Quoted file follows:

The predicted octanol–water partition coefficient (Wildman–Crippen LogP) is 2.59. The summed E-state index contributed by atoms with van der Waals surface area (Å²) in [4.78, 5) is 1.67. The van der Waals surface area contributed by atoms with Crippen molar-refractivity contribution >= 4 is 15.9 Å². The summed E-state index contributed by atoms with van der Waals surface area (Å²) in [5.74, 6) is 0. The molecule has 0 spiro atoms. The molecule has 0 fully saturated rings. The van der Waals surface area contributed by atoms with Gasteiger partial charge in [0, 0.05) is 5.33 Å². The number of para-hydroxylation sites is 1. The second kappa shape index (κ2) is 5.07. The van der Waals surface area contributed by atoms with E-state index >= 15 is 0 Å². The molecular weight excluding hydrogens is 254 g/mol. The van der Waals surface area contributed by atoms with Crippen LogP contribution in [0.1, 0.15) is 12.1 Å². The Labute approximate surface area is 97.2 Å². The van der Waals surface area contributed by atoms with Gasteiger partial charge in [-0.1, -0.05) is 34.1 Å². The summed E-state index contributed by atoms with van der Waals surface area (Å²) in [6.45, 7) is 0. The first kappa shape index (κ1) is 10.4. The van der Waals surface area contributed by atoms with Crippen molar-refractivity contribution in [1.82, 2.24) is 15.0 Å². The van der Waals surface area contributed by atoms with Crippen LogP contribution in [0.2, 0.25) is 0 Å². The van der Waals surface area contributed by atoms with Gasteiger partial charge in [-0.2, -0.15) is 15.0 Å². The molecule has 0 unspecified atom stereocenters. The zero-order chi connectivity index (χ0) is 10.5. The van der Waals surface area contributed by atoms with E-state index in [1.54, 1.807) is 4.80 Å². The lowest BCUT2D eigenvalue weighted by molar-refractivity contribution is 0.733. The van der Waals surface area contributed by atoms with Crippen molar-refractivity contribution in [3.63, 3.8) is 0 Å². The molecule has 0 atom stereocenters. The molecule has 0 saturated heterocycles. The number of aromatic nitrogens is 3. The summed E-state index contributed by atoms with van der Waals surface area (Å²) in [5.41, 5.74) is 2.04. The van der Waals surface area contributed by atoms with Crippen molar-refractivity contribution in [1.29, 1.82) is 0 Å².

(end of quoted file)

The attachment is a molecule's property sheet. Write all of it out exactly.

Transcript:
The predicted octanol–water partition coefficient (Wildman–Crippen LogP) is 2.59. The summed E-state index contributed by atoms with van der Waals surface area (Å²) in [4.78, 5) is 1.67. The van der Waals surface area contributed by atoms with Crippen molar-refractivity contribution >= 4 is 15.9 Å². The summed E-state index contributed by atoms with van der Waals surface area (Å²) in [5.74, 6) is 0. The molecule has 0 spiro atoms. The molecule has 0 fully saturated rings. The van der Waals surface area contributed by atoms with Gasteiger partial charge in [0, 0.05) is 5.33 Å². The number of para-hydroxylation sites is 1. The second kappa shape index (κ2) is 5.07. The van der Waals surface area contributed by atoms with E-state index >= 15 is 0 Å². The molecular weight excluding hydrogens is 254 g/mol. The van der Waals surface area contributed by atoms with Crippen LogP contribution in [0.1, 0.15) is 12.1 Å². The Labute approximate surface area is 97.2 Å². The van der Waals surface area contributed by atoms with Gasteiger partial charge in [-0.1, -0.05) is 34.1 Å². The summed E-state index contributed by atoms with van der Waals surface area (Å²) in [6.45, 7) is 0. The first kappa shape index (κ1) is 10.4. The van der Waals surface area contributed by atoms with Crippen molar-refractivity contribution in [1.82, 2.24) is 15.0 Å². The van der Waals surface area contributed by atoms with Crippen LogP contribution in [0.2, 0.25) is 0 Å². The van der Waals surface area contributed by atoms with Gasteiger partial charge in [-0.2, -0.15) is 15.0 Å². The molecule has 0 unspecified atom stereocenters. The zero-order chi connectivity index (χ0) is 10.5. The van der Waals surface area contributed by atoms with E-state index in [1.54, 1.807) is 4.80 Å². The lowest BCUT2D eigenvalue weighted by molar-refractivity contribution is 0.733. The van der Waals surface area contributed by atoms with Crippen molar-refractivity contribution in [3.63, 3.8) is 0 Å². The molecule has 0 atom stereocenters. The molecule has 0 saturated heterocycles. The number of aromatic nitrogens is 3. The summed E-state index contributed by atoms with van der Waals surface area (Å²) in [5.41, 5.74) is 2.04. The van der Waals surface area contributed by atoms with Crippen molar-refractivity contribution in [1.29, 1.82) is 0 Å².